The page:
Anxiety and Meditation

Anxiety and Meditation

Alright, I'll confess. I've been a little lax about meditating this past summer. As in I've only visited the practice twice. Solely because summer doesn't boast as many hassles as the rest of the year. Then again that statement may only be true for me. Regardless, with school starting it's definitely time to for me to resume my use of the discipline. For those of you who are entirely new to meditation what better time to start than the portion of the year most laden with stress? 

There are many different ways to meditate so if you're not the type of person who has abundant spare time don't assume that it's not for you. If you can manage to clear your mind for a few minutes every day that's excellent. Just ensure that it's on your own time and not halfway through math class. For some, a dimly lit space with minimal noise works magic, whereas others can find peace in chaotic environments. Before I open the door to serenity I would like to provide some background information in terms of how meditation originated.

As far as written records go, meditation (Dhyana) appears to date back to 1500 BCE in Medieval/Early Modern India. It was practiced by Advaita Vedantins who were on the path towards spiritual enlightenment. Meditation was one of the principle teachings of Advaita Vedanta. Towards the 5th and 6th centuries BCE, Buddhist India and Taoist China adopted meditation and made it their own. Buddhism traveled to Han China by way of the silk road around 2nd century CE. Meditation is also present in other religions such as Jainism, Judaism, and Christianity but is not as popular as it has always been in Middle Eastern and Asian culture. 

Meditation has made a place for itself in modern society and is now accepted widely. People practice it, research it, and are developing apps to make it more accessible as I demonstrated in my previous blog. Although meditation is considered one of the most important steps towards spiritual enlightenment, zen, nirvana, etc. you do not have to be a follower of any particular God or faith to reap its benefits. The reason why it's been a part of mainstream culture since the mid twentieth century is that virtually anyone can be a party to it.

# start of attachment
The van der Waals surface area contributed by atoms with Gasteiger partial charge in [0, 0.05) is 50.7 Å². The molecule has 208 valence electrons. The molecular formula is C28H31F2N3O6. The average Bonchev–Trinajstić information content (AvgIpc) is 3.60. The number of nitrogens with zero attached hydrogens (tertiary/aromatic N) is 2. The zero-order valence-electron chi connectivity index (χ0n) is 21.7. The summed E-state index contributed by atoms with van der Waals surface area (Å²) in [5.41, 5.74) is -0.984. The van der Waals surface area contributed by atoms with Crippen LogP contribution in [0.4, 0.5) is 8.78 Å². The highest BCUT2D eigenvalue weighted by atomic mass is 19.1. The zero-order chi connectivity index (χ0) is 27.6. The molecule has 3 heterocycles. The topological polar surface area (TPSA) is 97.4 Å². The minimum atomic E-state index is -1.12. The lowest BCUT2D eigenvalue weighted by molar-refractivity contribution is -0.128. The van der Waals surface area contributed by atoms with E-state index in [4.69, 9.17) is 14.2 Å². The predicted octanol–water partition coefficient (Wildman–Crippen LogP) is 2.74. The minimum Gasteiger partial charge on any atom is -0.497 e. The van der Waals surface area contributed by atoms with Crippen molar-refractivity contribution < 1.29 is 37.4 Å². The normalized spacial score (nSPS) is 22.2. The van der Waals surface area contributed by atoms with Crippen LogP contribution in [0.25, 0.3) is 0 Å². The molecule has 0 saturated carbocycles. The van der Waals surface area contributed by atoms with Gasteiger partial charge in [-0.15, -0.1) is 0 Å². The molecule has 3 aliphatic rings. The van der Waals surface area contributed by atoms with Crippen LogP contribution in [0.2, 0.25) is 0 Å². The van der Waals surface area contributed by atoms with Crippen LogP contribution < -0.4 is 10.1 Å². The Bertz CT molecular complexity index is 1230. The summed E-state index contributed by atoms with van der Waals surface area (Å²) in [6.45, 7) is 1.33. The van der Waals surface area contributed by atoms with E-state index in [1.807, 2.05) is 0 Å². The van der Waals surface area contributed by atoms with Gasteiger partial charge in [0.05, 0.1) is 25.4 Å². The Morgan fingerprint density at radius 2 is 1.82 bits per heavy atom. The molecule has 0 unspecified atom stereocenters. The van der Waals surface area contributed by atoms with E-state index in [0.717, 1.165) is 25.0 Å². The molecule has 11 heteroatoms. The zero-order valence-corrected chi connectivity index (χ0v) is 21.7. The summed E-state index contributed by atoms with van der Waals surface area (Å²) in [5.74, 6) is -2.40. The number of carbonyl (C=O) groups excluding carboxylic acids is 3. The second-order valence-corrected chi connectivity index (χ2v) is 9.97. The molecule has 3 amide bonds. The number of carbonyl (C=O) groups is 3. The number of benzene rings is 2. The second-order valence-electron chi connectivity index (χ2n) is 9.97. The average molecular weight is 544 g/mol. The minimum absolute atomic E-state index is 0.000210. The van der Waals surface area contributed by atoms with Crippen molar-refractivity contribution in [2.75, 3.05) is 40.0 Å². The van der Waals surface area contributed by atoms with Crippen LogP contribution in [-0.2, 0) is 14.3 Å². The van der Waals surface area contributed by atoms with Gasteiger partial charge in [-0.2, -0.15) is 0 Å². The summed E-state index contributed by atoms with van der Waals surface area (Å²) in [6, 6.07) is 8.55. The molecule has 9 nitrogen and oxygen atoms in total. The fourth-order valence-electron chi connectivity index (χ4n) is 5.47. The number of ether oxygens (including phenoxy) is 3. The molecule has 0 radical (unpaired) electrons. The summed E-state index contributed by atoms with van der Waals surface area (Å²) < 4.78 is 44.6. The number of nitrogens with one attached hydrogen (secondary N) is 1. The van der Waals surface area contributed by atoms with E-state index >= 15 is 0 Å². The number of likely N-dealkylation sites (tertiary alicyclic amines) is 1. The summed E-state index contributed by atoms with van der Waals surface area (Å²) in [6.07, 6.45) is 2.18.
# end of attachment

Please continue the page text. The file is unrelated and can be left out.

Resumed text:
How do I get started?

There isn't one select way to meditate. In fact I try to change up my sessions as much as I can and the reason for this is twofold. I learn more about what helps me clear my mind and I also don't begin to think of meditation as a tedious daily ritual. It should not be something you feel obligated to do but rather something you look forward to after a demanding day. So I encourage you to do the same. Take bits and pieces from what you read online and videos on YouTube and put together your own custom meditations. 

Of course the most important part of meditating is clearing your head. Easier said than done. Some days you just can't seem to block out all the noise. Here's a step by step guide of what usually helps me banish my thoughts and what I feel will help the majority of you do so as well. Feel free to ignore some steps and add in your own so your meditation is tailored to you. 

1. Create an ideal atmosphere. I say ideal because everyone's utopia varies. Generally, create a space that you would feel comfortable spending a couple of minutes in without feeling the need to get up and adjust something. Some factors you might want to keep in mind are temperature, noise levels, lighting, how clean the area is, and other objects you think would improve your experience. A scented candle can be a great addition to your space and its ambience. Clear the vicinity of any fire hazards if you feel like trying that one out. I went camping this summer and found that a great place to meditate was actually inside my tent. I felt more connected with nature and didn't require any beats.